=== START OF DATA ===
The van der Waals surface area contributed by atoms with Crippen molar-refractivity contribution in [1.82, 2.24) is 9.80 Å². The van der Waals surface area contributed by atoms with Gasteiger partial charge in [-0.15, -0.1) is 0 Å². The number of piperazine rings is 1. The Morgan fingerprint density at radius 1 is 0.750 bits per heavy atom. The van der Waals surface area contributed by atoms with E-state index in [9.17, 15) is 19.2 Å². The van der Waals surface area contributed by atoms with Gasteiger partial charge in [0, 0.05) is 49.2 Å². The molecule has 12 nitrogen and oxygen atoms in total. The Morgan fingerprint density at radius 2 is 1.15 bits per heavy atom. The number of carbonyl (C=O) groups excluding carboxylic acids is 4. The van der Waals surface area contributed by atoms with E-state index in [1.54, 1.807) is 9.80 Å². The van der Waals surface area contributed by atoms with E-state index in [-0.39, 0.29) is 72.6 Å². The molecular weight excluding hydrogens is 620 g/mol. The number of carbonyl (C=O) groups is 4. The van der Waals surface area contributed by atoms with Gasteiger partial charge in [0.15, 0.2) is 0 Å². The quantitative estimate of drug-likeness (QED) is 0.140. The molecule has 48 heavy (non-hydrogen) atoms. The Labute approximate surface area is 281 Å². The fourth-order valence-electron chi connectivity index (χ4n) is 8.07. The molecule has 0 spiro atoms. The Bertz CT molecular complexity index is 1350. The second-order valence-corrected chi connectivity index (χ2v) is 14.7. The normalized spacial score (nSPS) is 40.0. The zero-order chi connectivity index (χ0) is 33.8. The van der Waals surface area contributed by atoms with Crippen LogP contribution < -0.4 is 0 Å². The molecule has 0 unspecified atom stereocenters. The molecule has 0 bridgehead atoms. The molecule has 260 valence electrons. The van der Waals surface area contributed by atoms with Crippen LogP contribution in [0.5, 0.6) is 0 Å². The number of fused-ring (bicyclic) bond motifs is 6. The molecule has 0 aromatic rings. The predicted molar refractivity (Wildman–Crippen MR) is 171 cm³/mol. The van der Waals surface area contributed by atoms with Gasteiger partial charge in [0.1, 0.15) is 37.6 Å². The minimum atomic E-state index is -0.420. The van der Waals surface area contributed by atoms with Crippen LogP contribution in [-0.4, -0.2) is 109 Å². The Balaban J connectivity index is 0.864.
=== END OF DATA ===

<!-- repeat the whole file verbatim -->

The van der Waals surface area contributed by atoms with Crippen molar-refractivity contribution in [1.82, 2.24) is 9.80 Å². The van der Waals surface area contributed by atoms with Gasteiger partial charge in [-0.15, -0.1) is 0 Å². The number of piperazine rings is 1. The Morgan fingerprint density at radius 1 is 0.750 bits per heavy atom. The van der Waals surface area contributed by atoms with E-state index in [9.17, 15) is 19.2 Å². The van der Waals surface area contributed by atoms with Gasteiger partial charge in [0, 0.05) is 49.2 Å². The molecule has 12 nitrogen and oxygen atoms in total. The Morgan fingerprint density at radius 2 is 1.15 bits per heavy atom. The number of carbonyl (C=O) groups excluding carboxylic acids is 4. The van der Waals surface area contributed by atoms with E-state index in [1.54, 1.807) is 9.80 Å². The van der Waals surface area contributed by atoms with E-state index in [-0.39, 0.29) is 72.6 Å². The molecular weight excluding hydrogens is 620 g/mol. The number of carbonyl (C=O) groups is 4. The van der Waals surface area contributed by atoms with Gasteiger partial charge in [0.15, 0.2) is 0 Å². The quantitative estimate of drug-likeness (QED) is 0.140. The molecule has 48 heavy (non-hydrogen) atoms. The Labute approximate surface area is 281 Å². The fourth-order valence-electron chi connectivity index (χ4n) is 8.07. The molecule has 0 spiro atoms. The Bertz CT molecular complexity index is 1350. The second-order valence-corrected chi connectivity index (χ2v) is 14.7. The normalized spacial score (nSPS) is 40.0. The zero-order chi connectivity index (χ0) is 33.8. The van der Waals surface area contributed by atoms with Crippen LogP contribution < -0.4 is 0 Å². The molecule has 0 unspecified atom stereocenters. The molecule has 0 bridgehead atoms. The molecule has 260 valence electrons. The van der Waals surface area contributed by atoms with Crippen LogP contribution in [0.5, 0.6) is 0 Å². The number of fused-ring (bicyclic) bond motifs is 6. The molecule has 0 aromatic rings. The predicted molar refractivity (Wildman–Crippen MR) is 171 cm³/mol. The van der Waals surface area contributed by atoms with Gasteiger partial charge in [0.1, 0.15) is 37.6 Å². The minimum atomic E-state index is -0.420. The van der Waals surface area contributed by atoms with Crippen LogP contribution in [-0.4, -0.2) is 109 Å². The Balaban J connectivity index is 0.864.